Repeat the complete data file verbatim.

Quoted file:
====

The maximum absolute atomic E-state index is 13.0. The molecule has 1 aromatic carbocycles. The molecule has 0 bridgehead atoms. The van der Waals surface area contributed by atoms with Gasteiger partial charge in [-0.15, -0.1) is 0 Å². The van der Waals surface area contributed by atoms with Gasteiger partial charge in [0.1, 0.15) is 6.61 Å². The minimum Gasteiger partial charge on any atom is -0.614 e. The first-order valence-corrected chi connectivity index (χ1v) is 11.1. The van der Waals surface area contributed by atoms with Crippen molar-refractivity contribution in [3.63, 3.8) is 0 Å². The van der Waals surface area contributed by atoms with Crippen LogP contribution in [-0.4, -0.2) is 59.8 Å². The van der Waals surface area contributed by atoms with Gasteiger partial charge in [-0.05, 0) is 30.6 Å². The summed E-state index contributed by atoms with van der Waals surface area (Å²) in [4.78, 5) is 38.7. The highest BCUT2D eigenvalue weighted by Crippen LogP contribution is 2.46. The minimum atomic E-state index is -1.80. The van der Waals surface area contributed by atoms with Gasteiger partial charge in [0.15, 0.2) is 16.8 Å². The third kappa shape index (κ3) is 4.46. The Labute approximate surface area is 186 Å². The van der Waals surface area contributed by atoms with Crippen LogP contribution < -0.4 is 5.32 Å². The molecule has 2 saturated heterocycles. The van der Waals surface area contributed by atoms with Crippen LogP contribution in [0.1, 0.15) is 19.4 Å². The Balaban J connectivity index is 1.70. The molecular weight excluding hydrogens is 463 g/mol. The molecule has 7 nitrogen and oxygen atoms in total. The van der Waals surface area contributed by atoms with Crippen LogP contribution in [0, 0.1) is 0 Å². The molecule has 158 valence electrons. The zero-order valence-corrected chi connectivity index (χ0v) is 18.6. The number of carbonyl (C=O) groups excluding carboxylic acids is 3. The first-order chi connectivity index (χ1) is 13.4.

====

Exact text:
The maximum absolute atomic E-state index is 13.0. The molecule has 1 aromatic carbocycles. The molecule has 0 bridgehead atoms. The van der Waals surface area contributed by atoms with Gasteiger partial charge in [-0.15, -0.1) is 0 Å². The van der Waals surface area contributed by atoms with Gasteiger partial charge in [0.1, 0.15) is 6.61 Å². The minimum Gasteiger partial charge on any atom is -0.614 e. The first-order valence-corrected chi connectivity index (χ1v) is 11.1. The van der Waals surface area contributed by atoms with Crippen molar-refractivity contribution in [3.63, 3.8) is 0 Å². The van der Waals surface area contributed by atoms with Crippen LogP contribution in [-0.4, -0.2) is 59.8 Å². The van der Waals surface area contributed by atoms with Gasteiger partial charge in [-0.05, 0) is 30.6 Å². The summed E-state index contributed by atoms with van der Waals surface area (Å²) in [4.78, 5) is 38.7. The highest BCUT2D eigenvalue weighted by Crippen LogP contribution is 2.46. The minimum atomic E-state index is -1.80. The van der Waals surface area contributed by atoms with Gasteiger partial charge in [0.15, 0.2) is 16.8 Å². The third kappa shape index (κ3) is 4.46. The Labute approximate surface area is 186 Å². The van der Waals surface area contributed by atoms with Crippen LogP contribution < -0.4 is 5.32 Å². The molecule has 2 saturated heterocycles. The van der Waals surface area contributed by atoms with Crippen LogP contribution in [0.1, 0.15) is 19.4 Å². The Balaban J connectivity index is 1.70. The molecular weight excluding hydrogens is 463 g/mol. The molecule has 7 nitrogen and oxygen atoms in total. The van der Waals surface area contributed by atoms with Crippen LogP contribution in [0, 0.1) is 0 Å². The molecule has 158 valence electrons. The zero-order valence-corrected chi connectivity index (χ0v) is 18.6. The number of carbonyl (C=O) groups excluding carboxylic acids is 3. The first-order chi connectivity index (χ1) is 13.4.